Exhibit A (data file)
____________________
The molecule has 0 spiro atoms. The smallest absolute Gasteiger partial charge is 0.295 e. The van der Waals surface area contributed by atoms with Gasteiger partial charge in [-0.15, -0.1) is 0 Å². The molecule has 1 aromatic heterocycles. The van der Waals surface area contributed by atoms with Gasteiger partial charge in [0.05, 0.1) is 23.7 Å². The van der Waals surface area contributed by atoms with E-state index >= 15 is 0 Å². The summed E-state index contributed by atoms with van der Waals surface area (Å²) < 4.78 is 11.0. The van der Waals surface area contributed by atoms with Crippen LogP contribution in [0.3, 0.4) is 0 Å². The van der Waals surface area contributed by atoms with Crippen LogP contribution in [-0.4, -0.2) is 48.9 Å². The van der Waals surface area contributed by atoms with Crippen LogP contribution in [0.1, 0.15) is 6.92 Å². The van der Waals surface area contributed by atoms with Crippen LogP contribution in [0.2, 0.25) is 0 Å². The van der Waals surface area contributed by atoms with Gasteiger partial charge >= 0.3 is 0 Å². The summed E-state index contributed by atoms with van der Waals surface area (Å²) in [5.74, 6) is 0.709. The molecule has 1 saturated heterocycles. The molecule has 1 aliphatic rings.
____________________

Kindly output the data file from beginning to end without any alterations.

The molecule has 0 spiro atoms. The smallest absolute Gasteiger partial charge is 0.295 e. The van der Waals surface area contributed by atoms with Gasteiger partial charge in [-0.15, -0.1) is 0 Å². The molecule has 1 aromatic heterocycles. The van der Waals surface area contributed by atoms with Gasteiger partial charge in [0.05, 0.1) is 23.7 Å². The van der Waals surface area contributed by atoms with E-state index >= 15 is 0 Å². The summed E-state index contributed by atoms with van der Waals surface area (Å²) < 4.78 is 11.0. The van der Waals surface area contributed by atoms with Crippen LogP contribution in [0.3, 0.4) is 0 Å². The van der Waals surface area contributed by atoms with Crippen LogP contribution in [-0.4, -0.2) is 48.9 Å². The van der Waals surface area contributed by atoms with Crippen LogP contribution in [0.1, 0.15) is 6.92 Å². The van der Waals surface area contributed by atoms with Crippen LogP contribution in [0.2, 0.25) is 0 Å². The van der Waals surface area contributed by atoms with Gasteiger partial charge >= 0.3 is 0 Å². The summed E-state index contributed by atoms with van der Waals surface area (Å²) in [5.74, 6) is 0.709. The molecule has 1 saturated heterocycles. The molecule has 1 aliphatic rings.